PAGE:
a plurality of thermoelectric nanowires, formed in said pores of said porous substrate, each having an outer extent of less than approximately 100 nm, connected to one another to form an operative thermoelectric device.
14. A device as in claim 13, wherein said thermoelectric material includes Bi2Te3.
15. A device as in claim 13, wherein said thermoelectric nanowires are three orders of magnitude taller than their outer extent.
16. A thermoelectric device as in claim 13, wherein said device has a specific power output greater than 1 watt per cc for a 10 to 20 degrees Kelvin temperature difference.
17. A thermoelectric device as in claim 13, wherein said nanowires have a diameter of a size at which quantum confinement effects will occur.
18. A thermoelectric device as in claim 13, wherein said porous substrate has an open space to closed space ratio of approximately 50 percent.
19. A thermoelectric device as in claim 13, further comprising additional circuitry formed in said porous semiconductor and powered by said thermoelectric device.
20. A thermoelectric apparatus, comprising:
a porous semiconductor having pores therein;
a plurality of thermoelectric devices that each include a collection of N type thermoelectric nanowires in parallel, the collection of N type nanowires being in series with a collection of P type thermoelectric nanowires in parallel, the thermoelectric nanowires formed of a thermoelectric material in the pores of the porous semiconductor and having an outer extent which is less than one micron in maximum outer diameter; and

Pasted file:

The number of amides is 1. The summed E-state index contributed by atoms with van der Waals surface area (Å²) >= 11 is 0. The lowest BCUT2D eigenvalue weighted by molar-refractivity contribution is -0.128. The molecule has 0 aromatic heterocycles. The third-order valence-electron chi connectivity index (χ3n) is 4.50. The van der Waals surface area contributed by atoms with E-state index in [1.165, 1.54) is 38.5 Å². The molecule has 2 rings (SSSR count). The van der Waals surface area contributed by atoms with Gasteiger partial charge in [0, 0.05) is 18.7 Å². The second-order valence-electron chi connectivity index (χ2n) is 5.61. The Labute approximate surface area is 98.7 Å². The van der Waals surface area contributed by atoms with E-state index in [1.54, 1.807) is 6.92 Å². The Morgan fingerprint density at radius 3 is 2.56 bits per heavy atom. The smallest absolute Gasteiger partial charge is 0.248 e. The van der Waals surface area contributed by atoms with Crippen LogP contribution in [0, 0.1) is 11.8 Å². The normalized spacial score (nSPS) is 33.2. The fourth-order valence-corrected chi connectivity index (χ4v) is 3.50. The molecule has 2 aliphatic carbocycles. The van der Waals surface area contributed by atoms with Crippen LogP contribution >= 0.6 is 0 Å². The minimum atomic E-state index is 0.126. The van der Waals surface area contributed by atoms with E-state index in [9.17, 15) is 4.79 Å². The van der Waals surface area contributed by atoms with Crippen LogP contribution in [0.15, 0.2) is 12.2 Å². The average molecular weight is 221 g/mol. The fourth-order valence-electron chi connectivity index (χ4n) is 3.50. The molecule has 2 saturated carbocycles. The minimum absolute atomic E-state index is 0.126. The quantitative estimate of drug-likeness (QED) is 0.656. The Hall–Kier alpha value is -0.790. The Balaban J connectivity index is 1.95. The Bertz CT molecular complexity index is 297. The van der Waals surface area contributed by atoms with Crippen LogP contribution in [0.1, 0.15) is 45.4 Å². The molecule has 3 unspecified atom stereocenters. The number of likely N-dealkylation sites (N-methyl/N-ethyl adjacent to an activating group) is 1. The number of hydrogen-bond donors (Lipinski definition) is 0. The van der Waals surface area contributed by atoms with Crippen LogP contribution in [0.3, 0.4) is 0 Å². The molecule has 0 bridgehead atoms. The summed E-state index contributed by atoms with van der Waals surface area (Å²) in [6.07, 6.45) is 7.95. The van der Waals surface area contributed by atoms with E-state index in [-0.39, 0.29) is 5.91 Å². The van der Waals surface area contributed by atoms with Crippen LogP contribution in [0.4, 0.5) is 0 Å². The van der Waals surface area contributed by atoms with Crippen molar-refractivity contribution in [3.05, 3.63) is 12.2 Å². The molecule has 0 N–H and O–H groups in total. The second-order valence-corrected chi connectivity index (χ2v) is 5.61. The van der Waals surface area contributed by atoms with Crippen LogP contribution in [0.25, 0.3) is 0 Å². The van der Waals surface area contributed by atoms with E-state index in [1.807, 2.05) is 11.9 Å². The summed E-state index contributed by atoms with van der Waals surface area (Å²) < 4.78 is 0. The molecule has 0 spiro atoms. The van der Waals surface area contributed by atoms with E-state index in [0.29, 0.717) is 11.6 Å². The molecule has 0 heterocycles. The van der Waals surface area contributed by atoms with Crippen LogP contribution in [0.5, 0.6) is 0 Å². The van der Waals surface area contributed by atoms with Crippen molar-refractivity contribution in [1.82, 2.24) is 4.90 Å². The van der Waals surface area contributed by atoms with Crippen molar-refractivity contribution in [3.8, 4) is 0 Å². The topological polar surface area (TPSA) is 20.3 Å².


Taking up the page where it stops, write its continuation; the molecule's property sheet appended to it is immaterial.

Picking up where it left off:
an overgrown material cap series connection between two devices in the plurality, the overgrown material cap series connection allowing said devices to operate in series.
21. The thermoelectric apparatus of claim 20, wherein the thermoelectric devices comprise a Bi/Te alloy.
Description
CROSS-REFERENCE TO RELATED APPLICATIONS

This application claims benefit of U.S. Provisional Application No. 60/292,052, filed May 18, 2001.

STATEMENT AS TO FEDERALLY-SPONSORED RESEARCH

The invention described herein was made in the performance of work under a NASA 7-1407 contract, and is subject to the provisions of Public Law 96-517 (U.S.C. 202) in which the contractor has elected to retain title.

BACKGROUND

Thermoelectric devices may operate to create energy based on a temperature difference, or conversely, create a temperature difference based on applied energy. Thermoelectric devices may be used in harsh environments to create electrical power.

Miniaturized solid-state devices may be of interest for various miniaturized applications.

SUMMARY

The present invention recognizes that smaller thermoelectric devices may be used to create increased conversion efficiency. A number of individual “nano wires” are formed. These wires may be connected in bundles to create a composite positive device formed of many individual small elements.

BRIEF DESCRIPTION OF THE DRAWINGS

These and other aspects will now be described in detail with reference to the accompanying drawings, wherein: